Learn how to cut fabric on the Cricut Maker, as well as insider tips and tricks for getting the most out of your machine and your fabric.
Hey friends! I have my new Cricut Maker all set up and running here in my studio, so it’s time to start sharing tutorials on how to use it!
One of the features I’m most excited about is the Cricut Maker’s ability to cut fabric using the all-new rotary blade and pink fabric grip mat. (And don’t worry, Explore users—I still have a ton of tutorials in the works for you as well!)
Both the rotary blade and the 12″ x 12″ pink mat come in the box with your new Cricut Maker, so you don’t have any additional cost at the outset!
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Cutting fabric on the Cricut Explore is possible, but you have to “bond” the fabric — iron a stabilizer to the back. With the Cricut Maker, you can cut fabric without using that stabilizer! Because it uses the rotary blade instead of the fine tip blade, you don’t have the risk of the blade pulling at the fabric and messing up your cuts. The rotary blade seamlessly cuts a huge variety of different materials perfectly the first time.
And unlike a handheld rotary blade, it’s almost impossible to nick the blade (I go through so many handheld rotary blades because I nick them!).
At the event, someone asked how long the rotary blade would last. The speaker told us that they cut out 150 mats of small moustaches, perfectly, before they just gave up testing it because they had so many other things to test. So….it’ll last you a good long while, and it’s only $12.99 to replace the blade should you end up dulling it.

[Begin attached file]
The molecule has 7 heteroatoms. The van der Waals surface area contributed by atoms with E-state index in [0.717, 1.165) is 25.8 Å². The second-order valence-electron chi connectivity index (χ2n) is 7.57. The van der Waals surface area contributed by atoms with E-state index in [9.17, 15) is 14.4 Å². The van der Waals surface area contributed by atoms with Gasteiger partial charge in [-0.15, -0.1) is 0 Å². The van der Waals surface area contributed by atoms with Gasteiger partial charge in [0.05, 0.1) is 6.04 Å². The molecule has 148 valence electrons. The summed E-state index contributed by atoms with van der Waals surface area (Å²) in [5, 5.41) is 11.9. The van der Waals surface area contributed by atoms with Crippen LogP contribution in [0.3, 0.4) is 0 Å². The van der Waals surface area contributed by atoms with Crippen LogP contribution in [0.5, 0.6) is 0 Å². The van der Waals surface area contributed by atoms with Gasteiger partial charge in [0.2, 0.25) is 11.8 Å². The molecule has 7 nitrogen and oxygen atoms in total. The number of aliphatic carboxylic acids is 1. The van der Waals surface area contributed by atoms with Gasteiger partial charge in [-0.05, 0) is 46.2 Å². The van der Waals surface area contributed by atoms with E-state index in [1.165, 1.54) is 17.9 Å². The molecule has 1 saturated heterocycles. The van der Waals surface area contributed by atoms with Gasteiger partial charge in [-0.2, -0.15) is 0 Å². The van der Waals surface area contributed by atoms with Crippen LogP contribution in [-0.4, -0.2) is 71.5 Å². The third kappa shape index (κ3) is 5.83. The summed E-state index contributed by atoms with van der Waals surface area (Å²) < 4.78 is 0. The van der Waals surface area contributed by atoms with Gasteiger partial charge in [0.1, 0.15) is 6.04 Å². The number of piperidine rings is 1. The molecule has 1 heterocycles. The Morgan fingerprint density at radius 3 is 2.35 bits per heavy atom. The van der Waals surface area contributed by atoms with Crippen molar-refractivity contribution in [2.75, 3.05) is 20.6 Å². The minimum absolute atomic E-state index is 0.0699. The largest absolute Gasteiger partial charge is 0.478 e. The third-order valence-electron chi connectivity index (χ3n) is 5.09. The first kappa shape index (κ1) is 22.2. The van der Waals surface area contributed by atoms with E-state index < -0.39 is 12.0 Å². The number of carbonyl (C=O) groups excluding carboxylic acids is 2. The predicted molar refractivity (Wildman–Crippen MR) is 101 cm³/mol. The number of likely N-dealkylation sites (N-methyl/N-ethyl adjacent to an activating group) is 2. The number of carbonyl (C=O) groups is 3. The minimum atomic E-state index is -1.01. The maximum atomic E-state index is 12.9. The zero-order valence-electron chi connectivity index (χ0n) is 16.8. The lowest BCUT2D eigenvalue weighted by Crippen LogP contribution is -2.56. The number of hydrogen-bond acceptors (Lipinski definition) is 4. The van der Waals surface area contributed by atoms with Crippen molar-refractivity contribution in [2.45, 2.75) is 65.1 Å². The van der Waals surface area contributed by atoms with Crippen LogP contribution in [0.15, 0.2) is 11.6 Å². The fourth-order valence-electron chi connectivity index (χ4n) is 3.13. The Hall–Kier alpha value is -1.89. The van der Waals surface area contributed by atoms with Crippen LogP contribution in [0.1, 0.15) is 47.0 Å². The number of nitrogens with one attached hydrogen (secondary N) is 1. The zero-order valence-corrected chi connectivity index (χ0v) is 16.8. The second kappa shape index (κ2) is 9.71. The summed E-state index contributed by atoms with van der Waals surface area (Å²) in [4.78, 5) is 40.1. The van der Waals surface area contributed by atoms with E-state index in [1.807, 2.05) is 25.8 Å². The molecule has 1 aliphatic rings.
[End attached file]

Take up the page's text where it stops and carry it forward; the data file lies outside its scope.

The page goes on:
There are a ton of sewing patterns available in the Cricut Design Space (they hope to have 500 by the end of the year!) designed to specifically be cut on the Cricut Maker.
Fifty of them are free right now as part of Cricut Access, and there are so many more licensed patterns from Simplicity and Riley Blake for a small fee. Today I’m making a free project I first saw at the Cricut Make-a-Thon weekend — these adorable color wheel coasters.
I’m using five fabrics from the Creative Rockstar line, and one from the Apricot and Persimmon line, to make six. Cricut is also breaking into the fabric world, and their new lines are super cute and are cut 12″ x 24″ to make them easier to use with the 12″ x 24″ fabric grip mat.
How to Cut Fabric on the Cricut Maker
Place your fabric right-side down on your pink fabric grip mat (see below for more details) like you would any other material you’d cut on the Cricut. The fabric below is a medium gray, but very light on the back.
If your pattern has markings, you will insert the washable fabric pen. And hit the go button! The Cricut Maker will draw any markings, and then it will take the rotary blade over to the right and run a few tests on it to make sure it’s the correct blade. Then it will cut your image! To watch it work is a thing of beauty. It cuts so beautifully and with such precision.
When it’s done cutting, you may notice that you can barely see the cut marks. But as you peel the fabric away, you’ll see that it has cut your pieces perfectly. You can use tweezers to help you lift the fabric pieces off the mat without stretching them.
Tips for Cutting Fabric on the Cricut Maker
Here are a few tips I’ve picked up from the Make-a-Thon and by using the machine to cut fabric myself.
- Place your fabric right-side down on the Cricut mat. This is how the Cricut Maker expects the fabric to be and patterns are designed to be cut right-side down. It also makes it easier to see washable pen marks on darker fabrics or more complex patterns.
- If your mat ends up covered in threads, don’t worry about it. Place your next piece of fabric right on top and the rotary blade will cut through it all.
- Never use the scraper on your fabric grip mats. The adhesive is different than the original three Cricut mats and doesn’t work well with the scraper.
- When your mat is new, just use your fingers to lightly press the fabric onto your mat.
- When your mat is worn in, use more pressure, or use a brayer to help your fabric stick to your mat.
- Be delicate when pulling your pieces off the mat — they’ll be less like to stretch.
- Remember to cap your fabric pen or you’ll have to buy a new one!
Hope that gives you a sense of how to cut fabric on the Maker, and helps you imagine all the things you can do with this incredible machine. Still haven’t purchased one for yourself? Here’s where to buy one!